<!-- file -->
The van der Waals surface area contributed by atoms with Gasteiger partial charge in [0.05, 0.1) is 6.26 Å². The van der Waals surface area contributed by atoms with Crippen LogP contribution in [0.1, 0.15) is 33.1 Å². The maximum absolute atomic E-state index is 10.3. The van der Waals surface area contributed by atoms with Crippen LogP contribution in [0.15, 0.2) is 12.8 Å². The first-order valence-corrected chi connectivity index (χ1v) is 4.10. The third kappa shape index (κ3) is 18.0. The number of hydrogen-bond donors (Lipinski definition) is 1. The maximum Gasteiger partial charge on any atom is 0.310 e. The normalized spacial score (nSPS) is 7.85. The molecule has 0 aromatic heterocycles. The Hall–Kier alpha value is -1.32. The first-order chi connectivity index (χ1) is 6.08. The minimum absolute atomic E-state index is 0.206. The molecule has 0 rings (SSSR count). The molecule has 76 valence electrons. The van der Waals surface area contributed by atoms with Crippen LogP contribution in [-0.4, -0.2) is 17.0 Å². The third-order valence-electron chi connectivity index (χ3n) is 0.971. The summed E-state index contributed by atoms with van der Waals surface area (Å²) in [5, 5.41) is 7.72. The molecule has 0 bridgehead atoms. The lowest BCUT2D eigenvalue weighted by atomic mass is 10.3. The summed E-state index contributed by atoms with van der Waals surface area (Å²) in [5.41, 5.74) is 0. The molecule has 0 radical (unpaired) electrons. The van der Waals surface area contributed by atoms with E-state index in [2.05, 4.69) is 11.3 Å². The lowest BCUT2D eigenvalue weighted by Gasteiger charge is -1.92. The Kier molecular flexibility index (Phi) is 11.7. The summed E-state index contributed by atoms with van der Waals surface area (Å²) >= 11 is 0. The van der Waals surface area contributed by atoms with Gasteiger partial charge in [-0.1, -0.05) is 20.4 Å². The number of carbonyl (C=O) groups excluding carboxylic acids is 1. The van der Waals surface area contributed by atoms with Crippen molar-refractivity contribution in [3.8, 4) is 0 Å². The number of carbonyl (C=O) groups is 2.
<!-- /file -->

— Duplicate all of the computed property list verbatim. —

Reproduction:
The van der Waals surface area contributed by atoms with Gasteiger partial charge in [0.05, 0.1) is 6.26 Å². The van der Waals surface area contributed by atoms with Crippen LogP contribution in [0.1, 0.15) is 33.1 Å². The maximum absolute atomic E-state index is 10.3. The van der Waals surface area contributed by atoms with Crippen LogP contribution in [0.15, 0.2) is 12.8 Å². The first-order valence-corrected chi connectivity index (χ1v) is 4.10. The third kappa shape index (κ3) is 18.0. The number of hydrogen-bond donors (Lipinski definition) is 1. The maximum Gasteiger partial charge on any atom is 0.310 e. The normalized spacial score (nSPS) is 7.85. The molecule has 0 aromatic heterocycles. The Hall–Kier alpha value is -1.32. The first-order chi connectivity index (χ1) is 6.08. The minimum absolute atomic E-state index is 0.206. The molecule has 0 rings (SSSR count). The molecule has 76 valence electrons. The van der Waals surface area contributed by atoms with Crippen LogP contribution in [-0.4, -0.2) is 17.0 Å². The third-order valence-electron chi connectivity index (χ3n) is 0.971. The summed E-state index contributed by atoms with van der Waals surface area (Å²) in [5, 5.41) is 7.72. The molecule has 0 bridgehead atoms. The lowest BCUT2D eigenvalue weighted by atomic mass is 10.3. The summed E-state index contributed by atoms with van der Waals surface area (Å²) in [5.41, 5.74) is 0. The molecule has 0 radical (unpaired) electrons. The van der Waals surface area contributed by atoms with E-state index in [2.05, 4.69) is 11.3 Å². The lowest BCUT2D eigenvalue weighted by Gasteiger charge is -1.92. The Kier molecular flexibility index (Phi) is 11.7. The summed E-state index contributed by atoms with van der Waals surface area (Å²) >= 11 is 0. The van der Waals surface area contributed by atoms with Gasteiger partial charge in [-0.1, -0.05) is 20.4 Å². The number of carbonyl (C=O) groups excluding carboxylic acids is 1. The van der Waals surface area contributed by atoms with Crippen molar-refractivity contribution in [3.8, 4) is 0 Å². The number of carbonyl (C=O) groups is 2.